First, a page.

Wine and health: that was the prevailing philosophy of Joan Cusiné Hill, who in 1978 took over Parés Baltà wines, produced in Penedés, the land of cava.
Cusiné Hill, who had already started working in viticulture at the age of seven, applied this philosophy first to himself – to what he ate and drank, to exercise, always with his focus on discipline and his vision. But he also applied it to his vineyards, using natural fertilization methods that included walking his sheep among the vines so that they could eat the grass and planting vines in the middle of the forest in an effort to harness the power and energy of those natural surroundings. He also worked to revive old indigenous grape varieties that had flourished before the phylloxera devastation of the 19th century, planting grenache when everyone else in Penedés planted only the cava varieties xarel·lo, perellada and macabeu. Farming organically, recovering indigenous grapes and cultivating old viticultural land are now trendy throughout Spain.
Joan Cusiné Hill had a powerful, long-term vision indeed. His philosophy was further developed by his son, Joan Cusiné Cusiné, and then in the 21st century by his grandsons, Joan and Josep Cusiné Carol, who now direct the company, and their wives, the enologists and technical directors Marta Casas and Maria Elena Jiménez. The family’s approach is holistic, treating the land, vines and wine as a whole living system and combining modern and traditional methods, along with organic and biodynamic practices. They don’t proceed blindly, however: they rely on observation and experimentation to address the needs of the vineyards and wines.
Parés Baltà is a great example of a continuing trend in Catalonia, where the highest increase in organic wine production in Spain has taken place in recent years: 10,450 hectares – 19 percent of Catalan vineyards – were farmed organically in 2015. Much of it is concentrated in the D.O. Alella (a designation of origin in Barcelona province) and D.O.Q Priorat (a designation of even higher status in Tarragona), followed by D.O. Penedés (Barcelona). Some of the most traditional and best-known cellars are transforming their lands to make organic wine using natural agricultural methods, bottled with the lowest possible addition of sulfites.
The family’s approach is holistic, treating the land, vines and wine as a whole living system, combining modern and traditional methods
All these efforts – some of which may seem extreme, possibly even crazy – are not just for the bottom line. They are the result of a profound devotion to the land as a living system whose health must be naturally maintained to avoid sickness, as well as of the desire to achieve ever higher quality wines that are a clear expression of their terroir.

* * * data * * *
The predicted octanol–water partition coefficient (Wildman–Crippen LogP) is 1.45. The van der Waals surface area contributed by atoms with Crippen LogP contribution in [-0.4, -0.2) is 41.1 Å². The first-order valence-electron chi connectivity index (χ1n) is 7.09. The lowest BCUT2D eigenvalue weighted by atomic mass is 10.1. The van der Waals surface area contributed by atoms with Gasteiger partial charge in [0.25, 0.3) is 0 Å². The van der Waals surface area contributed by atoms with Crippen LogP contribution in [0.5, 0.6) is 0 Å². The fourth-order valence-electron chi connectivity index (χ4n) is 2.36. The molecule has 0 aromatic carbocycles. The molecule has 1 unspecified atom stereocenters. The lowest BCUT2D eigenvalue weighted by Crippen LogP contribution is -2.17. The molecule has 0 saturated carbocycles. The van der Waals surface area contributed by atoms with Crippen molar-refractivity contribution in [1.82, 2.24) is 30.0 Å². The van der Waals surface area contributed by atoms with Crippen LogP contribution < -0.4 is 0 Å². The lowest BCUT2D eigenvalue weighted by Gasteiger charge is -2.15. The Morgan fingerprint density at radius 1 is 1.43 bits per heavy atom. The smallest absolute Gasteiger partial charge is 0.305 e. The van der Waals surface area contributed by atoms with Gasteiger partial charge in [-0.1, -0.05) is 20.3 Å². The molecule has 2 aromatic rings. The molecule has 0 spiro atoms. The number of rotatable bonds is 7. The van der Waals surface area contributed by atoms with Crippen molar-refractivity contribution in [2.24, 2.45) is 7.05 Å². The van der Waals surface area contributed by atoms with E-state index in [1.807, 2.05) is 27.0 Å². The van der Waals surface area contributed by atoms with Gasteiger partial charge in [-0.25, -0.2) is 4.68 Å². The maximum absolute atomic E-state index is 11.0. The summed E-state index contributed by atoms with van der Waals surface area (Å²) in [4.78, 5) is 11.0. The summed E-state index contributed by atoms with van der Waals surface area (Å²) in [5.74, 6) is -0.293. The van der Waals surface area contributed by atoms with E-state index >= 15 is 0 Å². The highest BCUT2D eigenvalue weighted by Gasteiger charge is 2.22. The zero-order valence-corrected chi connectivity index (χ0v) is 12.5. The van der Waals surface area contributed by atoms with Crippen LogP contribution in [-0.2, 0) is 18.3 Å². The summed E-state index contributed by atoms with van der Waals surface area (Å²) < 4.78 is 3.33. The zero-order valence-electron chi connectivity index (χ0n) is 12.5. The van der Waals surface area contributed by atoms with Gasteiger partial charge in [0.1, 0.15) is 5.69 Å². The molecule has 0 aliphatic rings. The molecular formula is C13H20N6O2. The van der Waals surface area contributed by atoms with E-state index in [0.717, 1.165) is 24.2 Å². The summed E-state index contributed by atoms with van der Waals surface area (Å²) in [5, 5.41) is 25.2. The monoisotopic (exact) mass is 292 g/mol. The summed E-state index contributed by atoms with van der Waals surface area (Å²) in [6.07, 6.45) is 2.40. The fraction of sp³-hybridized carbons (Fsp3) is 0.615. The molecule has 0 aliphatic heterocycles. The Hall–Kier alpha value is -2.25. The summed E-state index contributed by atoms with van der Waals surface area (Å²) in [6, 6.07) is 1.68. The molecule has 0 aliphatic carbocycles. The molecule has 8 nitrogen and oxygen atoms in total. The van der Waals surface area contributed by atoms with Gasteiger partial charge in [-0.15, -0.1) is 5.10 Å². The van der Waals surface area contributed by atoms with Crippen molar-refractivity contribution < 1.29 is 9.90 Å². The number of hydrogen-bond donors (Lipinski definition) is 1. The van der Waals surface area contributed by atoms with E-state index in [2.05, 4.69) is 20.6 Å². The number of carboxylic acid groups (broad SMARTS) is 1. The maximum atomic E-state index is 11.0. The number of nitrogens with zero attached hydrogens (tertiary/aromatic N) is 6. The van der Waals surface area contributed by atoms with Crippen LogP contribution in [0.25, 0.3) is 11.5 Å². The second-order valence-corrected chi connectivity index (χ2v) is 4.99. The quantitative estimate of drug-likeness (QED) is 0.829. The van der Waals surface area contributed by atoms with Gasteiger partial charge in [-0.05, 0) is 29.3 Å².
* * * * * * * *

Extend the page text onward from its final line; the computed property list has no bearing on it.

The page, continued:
Prior to the 1970s, Parés Baltà produced mostly cava, and in the decades following Joan Cusiné Hill and his son made mostly bulk wine from the area’s basic three or four grape varieties. Today, the third generation produces around 20 different wines of varying complexity from 18 different grape varieties planted in vineyards at a range of altitudes and exposures and placement, from valleys to mountainside terraces that are hundreds of years old. At the end of September, the last grapes harvested from the highest vineyards were brought in, and most of the wines are currently undergoing fermentation.
Besides cava and the original old-style young wines called Origins, which are easy to find in wine shops all over Barcelona, Parés Baltà also makes more modern wines under the label R-Evolution. These include bottlings of indigenous varieties and some special coupages vinified using different fermentation systems – macerated in their own lees or with bâtonnage, for example – and usually aged in oak. But the best comes in microcuvées, a very limited production of fewer than 500 bottles, all singular, exceptional or experimental wines made in special ways: aged in Allier oak barrels, fermented in open French or Hungarian oak barrels in the pigeage process or fermented in amphorae made by a local artisan from clay extracted directly from the land around the vineyards – land where the ancient remains of primitive Iberian colonies were recently found.
Nothing here is arbitrary; everything is connected. The sheep are still around, eating grass in the vineyards after harvest and fertilizing the soil at the same time. Just as important are the bees and the wild boars in the forest. As Casas says – and as Joan Cusiné Hill believed – the land, animals, minerals, herbs, vines, wine and people… everything is part of the same living organism.